Weather Perspective: Today’s Navy Blue Angel Tragedy

Tragedy hit too close to home today.  A U.S. Marine Corps pilot was killed while flying a Navy Blue Angel training mission over Smyrna, in preparation for this weekend’s “The Great Tennessee Air Show”.

The Navy is currently investigating the crash, and likely will be for quite some time.  So many pieces of information will be looked at, including the maintenance history of the jet, the medical file of the pilot, the maneuver being employed at the time of the incident, and of course, the weather.

I spent more than eight years in the military, four and a half of which were served on active duty, as a weather officer in the Air Force.


During my time in service, I made forecasts for training bombing missions in the Middle East and at home, briefed thousands of pilots, and even dealt with a number of aircraft mishaps, like this one today.

When I looked back at today’s weather around the time of the incident (3:01pm to be exact), some elements seemed insignificant.

For example, flight level winds (winds at the altitude the aircraft were likely flying through) were very light!  At this point in time, we don’t know how high the Blue Angels were when trouble developed.  Assuming they were flying within the lowest 10,000 feet (roughly 2 miles) of the atmosphere, horizontal wind speeds were only about 10mph one mile off the ground and 20-30mph two miles off the ground.  Those speeds aren’t significant enough to generate noticeable turbulence.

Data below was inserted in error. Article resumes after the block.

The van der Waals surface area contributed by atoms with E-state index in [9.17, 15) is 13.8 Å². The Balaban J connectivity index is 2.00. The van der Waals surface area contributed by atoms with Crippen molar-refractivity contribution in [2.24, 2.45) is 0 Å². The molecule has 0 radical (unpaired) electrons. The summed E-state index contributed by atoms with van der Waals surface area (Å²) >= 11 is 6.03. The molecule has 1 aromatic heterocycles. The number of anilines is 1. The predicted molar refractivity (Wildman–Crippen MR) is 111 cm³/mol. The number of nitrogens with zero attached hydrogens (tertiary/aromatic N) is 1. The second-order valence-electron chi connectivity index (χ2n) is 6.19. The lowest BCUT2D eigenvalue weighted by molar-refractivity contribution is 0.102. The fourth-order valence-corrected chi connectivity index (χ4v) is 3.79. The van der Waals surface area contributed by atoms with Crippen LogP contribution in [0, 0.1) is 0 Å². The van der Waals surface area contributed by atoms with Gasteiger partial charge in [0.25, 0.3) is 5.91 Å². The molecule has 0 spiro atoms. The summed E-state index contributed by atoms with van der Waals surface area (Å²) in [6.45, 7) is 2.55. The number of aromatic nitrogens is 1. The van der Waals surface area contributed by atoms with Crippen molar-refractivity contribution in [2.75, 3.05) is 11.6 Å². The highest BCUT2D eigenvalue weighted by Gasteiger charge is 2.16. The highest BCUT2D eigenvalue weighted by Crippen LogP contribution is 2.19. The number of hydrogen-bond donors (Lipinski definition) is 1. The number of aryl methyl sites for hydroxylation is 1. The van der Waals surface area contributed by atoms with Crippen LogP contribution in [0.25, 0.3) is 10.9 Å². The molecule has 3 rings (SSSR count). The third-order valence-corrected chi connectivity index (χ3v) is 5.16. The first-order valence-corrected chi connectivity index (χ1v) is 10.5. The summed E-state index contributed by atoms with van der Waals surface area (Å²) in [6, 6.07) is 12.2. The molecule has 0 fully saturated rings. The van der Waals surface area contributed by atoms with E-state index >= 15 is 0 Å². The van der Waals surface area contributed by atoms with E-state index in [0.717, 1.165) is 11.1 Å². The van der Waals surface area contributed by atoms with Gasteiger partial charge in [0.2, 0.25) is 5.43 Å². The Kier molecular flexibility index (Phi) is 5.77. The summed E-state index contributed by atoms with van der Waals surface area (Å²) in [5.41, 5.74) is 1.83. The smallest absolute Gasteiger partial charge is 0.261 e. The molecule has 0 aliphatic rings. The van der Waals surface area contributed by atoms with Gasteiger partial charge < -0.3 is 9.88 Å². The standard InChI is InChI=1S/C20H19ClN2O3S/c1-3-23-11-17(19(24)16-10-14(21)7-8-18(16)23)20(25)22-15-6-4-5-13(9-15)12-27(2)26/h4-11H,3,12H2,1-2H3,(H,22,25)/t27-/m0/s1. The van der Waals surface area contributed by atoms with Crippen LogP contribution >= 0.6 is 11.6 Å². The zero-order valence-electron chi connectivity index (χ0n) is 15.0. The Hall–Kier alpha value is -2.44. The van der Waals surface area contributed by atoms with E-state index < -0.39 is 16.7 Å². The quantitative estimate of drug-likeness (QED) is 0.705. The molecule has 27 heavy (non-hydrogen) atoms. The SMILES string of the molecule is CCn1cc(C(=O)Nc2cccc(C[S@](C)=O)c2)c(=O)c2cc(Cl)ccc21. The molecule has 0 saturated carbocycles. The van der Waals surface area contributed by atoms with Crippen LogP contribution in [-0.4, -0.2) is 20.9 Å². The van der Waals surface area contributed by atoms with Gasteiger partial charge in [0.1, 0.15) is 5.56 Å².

The image below shows the general wind direction at the time of the crash (southwesterly, as depicted by the green wind particles)….

DT DMA TEMPS ZOOM1_EffectSquiggle

The radar was also relatively clear. HOWEVER…notice a shower developing west of Smyrna when the plane went down.


Below shows a radar image from 20 minutes after the accident.  What a difference!


The clouds that produced this developing downpour could be seen through satellite imagery (shared below)…

Jeremy, a Channel 4 viewer, captured this fantastic picture this afternoon of one of the developing showers in the greater Nashville area (see below).


This is very likely what the shower near Smyrna looked like when it was developing.  It’s even possible it’s the same shower.

There were other similar towering clouds in the area at that time, too….blossoming very quickly!  Notice how sharp the edges of the main cloud in the photo above look.  That indicates how strong the updrafts (rising currents of air) were outdoors this afternoon!  When you have strong updrafts, nearby, you’ll find strong compensating downdrafts (since the whole lower atmosphere can’t be rising all at once).  These updrafts and downdrafts were significant enough to generate turbulence for at least some aircraft in flight at that time.

My point is, while we have no idea yet what caused this airplane to go down today, at the time of the incident, we know there were strong updrafts and downdrafts from developing clouds and showers in the afternoon heat.  This is the sort of weather information being assembled and analyzed by the Navy, that will be serve as part of the investigation in the days to come.

Because of today’s tragedy, the Blue Angels won’t be participating in this weekend’s airshow.  For the latest on all of today’s events regarding this tragedy, please tune in tonight, to Channel 4 News at 10pm.


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